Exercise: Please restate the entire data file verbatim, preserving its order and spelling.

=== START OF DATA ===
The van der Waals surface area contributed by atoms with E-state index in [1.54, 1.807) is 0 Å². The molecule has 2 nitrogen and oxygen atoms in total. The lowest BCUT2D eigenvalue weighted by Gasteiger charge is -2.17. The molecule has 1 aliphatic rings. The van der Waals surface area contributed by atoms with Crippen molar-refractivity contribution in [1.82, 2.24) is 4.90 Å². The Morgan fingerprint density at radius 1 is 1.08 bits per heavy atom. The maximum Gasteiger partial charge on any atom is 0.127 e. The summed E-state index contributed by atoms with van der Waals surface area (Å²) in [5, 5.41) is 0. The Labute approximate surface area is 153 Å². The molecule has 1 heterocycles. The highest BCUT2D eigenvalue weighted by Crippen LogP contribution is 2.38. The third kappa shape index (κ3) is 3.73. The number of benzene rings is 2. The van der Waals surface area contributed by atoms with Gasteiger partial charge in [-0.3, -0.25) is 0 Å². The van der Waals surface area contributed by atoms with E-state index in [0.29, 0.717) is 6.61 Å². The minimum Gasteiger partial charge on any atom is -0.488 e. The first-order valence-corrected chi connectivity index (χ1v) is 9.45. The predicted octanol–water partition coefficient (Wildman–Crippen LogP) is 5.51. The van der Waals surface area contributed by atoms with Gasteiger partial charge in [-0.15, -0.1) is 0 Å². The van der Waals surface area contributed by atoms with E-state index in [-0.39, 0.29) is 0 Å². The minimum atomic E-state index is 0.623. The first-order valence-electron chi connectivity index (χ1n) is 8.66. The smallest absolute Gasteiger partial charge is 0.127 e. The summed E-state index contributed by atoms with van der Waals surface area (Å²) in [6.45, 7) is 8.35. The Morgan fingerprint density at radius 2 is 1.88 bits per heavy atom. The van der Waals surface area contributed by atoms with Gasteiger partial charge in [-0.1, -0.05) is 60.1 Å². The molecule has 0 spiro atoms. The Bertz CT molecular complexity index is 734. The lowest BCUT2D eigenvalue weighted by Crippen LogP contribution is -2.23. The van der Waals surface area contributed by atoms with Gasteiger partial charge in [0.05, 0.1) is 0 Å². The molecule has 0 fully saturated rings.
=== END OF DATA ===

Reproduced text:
The van der Waals surface area contributed by atoms with E-state index in [1.54, 1.807) is 0 Å². The molecule has 2 nitrogen and oxygen atoms in total. The lowest BCUT2D eigenvalue weighted by Gasteiger charge is -2.17. The molecule has 1 aliphatic rings. The van der Waals surface area contributed by atoms with Crippen molar-refractivity contribution in [1.82, 2.24) is 4.90 Å². The Morgan fingerprint density at radius 1 is 1.08 bits per heavy atom. The maximum Gasteiger partial charge on any atom is 0.127 e. The summed E-state index contributed by atoms with van der Waals surface area (Å²) in [5, 5.41) is 0. The Labute approximate surface area is 153 Å². The molecule has 1 heterocycles. The highest BCUT2D eigenvalue weighted by Crippen LogP contribution is 2.38. The third kappa shape index (κ3) is 3.73. The number of benzene rings is 2. The van der Waals surface area contributed by atoms with Gasteiger partial charge in [-0.3, -0.25) is 0 Å². The van der Waals surface area contributed by atoms with E-state index in [0.29, 0.717) is 6.61 Å². The minimum Gasteiger partial charge on any atom is -0.488 e. The first-order valence-corrected chi connectivity index (χ1v) is 9.45. The predicted octanol–water partition coefficient (Wildman–Crippen LogP) is 5.51. The van der Waals surface area contributed by atoms with Gasteiger partial charge in [-0.15, -0.1) is 0 Å². The van der Waals surface area contributed by atoms with E-state index in [-0.39, 0.29) is 0 Å². The minimum atomic E-state index is 0.623. The first-order valence-electron chi connectivity index (χ1n) is 8.66. The smallest absolute Gasteiger partial charge is 0.127 e. The summed E-state index contributed by atoms with van der Waals surface area (Å²) in [6.45, 7) is 8.35. The Morgan fingerprint density at radius 2 is 1.88 bits per heavy atom. The van der Waals surface area contributed by atoms with Gasteiger partial charge in [-0.1, -0.05) is 60.1 Å². The molecule has 0 spiro atoms. The Bertz CT molecular complexity index is 734. The lowest BCUT2D eigenvalue weighted by Crippen LogP contribution is -2.23. The van der Waals surface area contributed by atoms with Gasteiger partial charge in [0.05, 0.1) is 0 Å². The molecule has 0 fully saturated rings.